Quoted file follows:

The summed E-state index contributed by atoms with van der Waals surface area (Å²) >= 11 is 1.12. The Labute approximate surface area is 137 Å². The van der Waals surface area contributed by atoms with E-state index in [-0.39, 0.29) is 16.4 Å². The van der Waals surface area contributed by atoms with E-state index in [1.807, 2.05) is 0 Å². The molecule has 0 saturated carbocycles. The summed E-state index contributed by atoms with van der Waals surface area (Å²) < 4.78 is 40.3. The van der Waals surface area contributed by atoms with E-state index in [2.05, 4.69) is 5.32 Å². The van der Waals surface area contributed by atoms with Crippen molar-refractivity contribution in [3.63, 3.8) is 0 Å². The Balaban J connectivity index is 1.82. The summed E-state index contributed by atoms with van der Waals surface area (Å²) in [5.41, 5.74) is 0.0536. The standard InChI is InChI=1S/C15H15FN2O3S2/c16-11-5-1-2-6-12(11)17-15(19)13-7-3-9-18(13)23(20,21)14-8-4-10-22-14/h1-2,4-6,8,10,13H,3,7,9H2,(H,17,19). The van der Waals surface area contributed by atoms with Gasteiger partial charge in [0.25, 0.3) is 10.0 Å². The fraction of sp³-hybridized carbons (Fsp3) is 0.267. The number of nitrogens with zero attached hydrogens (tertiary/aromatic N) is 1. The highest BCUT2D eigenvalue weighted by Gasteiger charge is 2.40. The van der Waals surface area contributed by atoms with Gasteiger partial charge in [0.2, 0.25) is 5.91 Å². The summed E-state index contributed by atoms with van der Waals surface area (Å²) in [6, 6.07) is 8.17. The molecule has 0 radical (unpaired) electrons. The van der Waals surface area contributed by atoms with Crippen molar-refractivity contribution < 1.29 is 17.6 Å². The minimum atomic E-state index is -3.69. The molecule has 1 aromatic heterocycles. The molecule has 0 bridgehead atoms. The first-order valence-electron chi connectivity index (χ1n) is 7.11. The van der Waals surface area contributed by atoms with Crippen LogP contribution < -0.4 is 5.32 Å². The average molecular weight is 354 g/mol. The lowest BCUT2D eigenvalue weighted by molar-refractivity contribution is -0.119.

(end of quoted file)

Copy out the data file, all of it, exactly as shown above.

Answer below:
The summed E-state index contributed by atoms with van der Waals surface area (Å²) >= 11 is 1.12. The Labute approximate surface area is 137 Å². The van der Waals surface area contributed by atoms with E-state index in [-0.39, 0.29) is 16.4 Å². The van der Waals surface area contributed by atoms with E-state index in [1.807, 2.05) is 0 Å². The molecule has 0 saturated carbocycles. The summed E-state index contributed by atoms with van der Waals surface area (Å²) < 4.78 is 40.3. The van der Waals surface area contributed by atoms with E-state index in [2.05, 4.69) is 5.32 Å². The van der Waals surface area contributed by atoms with Crippen molar-refractivity contribution in [3.63, 3.8) is 0 Å². The Balaban J connectivity index is 1.82. The summed E-state index contributed by atoms with van der Waals surface area (Å²) in [5.41, 5.74) is 0.0536. The standard InChI is InChI=1S/C15H15FN2O3S2/c16-11-5-1-2-6-12(11)17-15(19)13-7-3-9-18(13)23(20,21)14-8-4-10-22-14/h1-2,4-6,8,10,13H,3,7,9H2,(H,17,19). The van der Waals surface area contributed by atoms with Gasteiger partial charge in [0.25, 0.3) is 10.0 Å². The fraction of sp³-hybridized carbons (Fsp3) is 0.267. The number of nitrogens with zero attached hydrogens (tertiary/aromatic N) is 1. The highest BCUT2D eigenvalue weighted by Gasteiger charge is 2.40. The van der Waals surface area contributed by atoms with Gasteiger partial charge in [0.2, 0.25) is 5.91 Å². The summed E-state index contributed by atoms with van der Waals surface area (Å²) in [6, 6.07) is 8.17. The molecule has 0 radical (unpaired) electrons. The van der Waals surface area contributed by atoms with Crippen molar-refractivity contribution < 1.29 is 17.6 Å². The minimum atomic E-state index is -3.69. The molecule has 1 aromatic heterocycles. The molecule has 0 bridgehead atoms. The first-order valence-electron chi connectivity index (χ1n) is 7.11. The van der Waals surface area contributed by atoms with Crippen LogP contribution < -0.4 is 5.32 Å². The average molecular weight is 354 g/mol. The lowest BCUT2D eigenvalue weighted by molar-refractivity contribution is -0.119.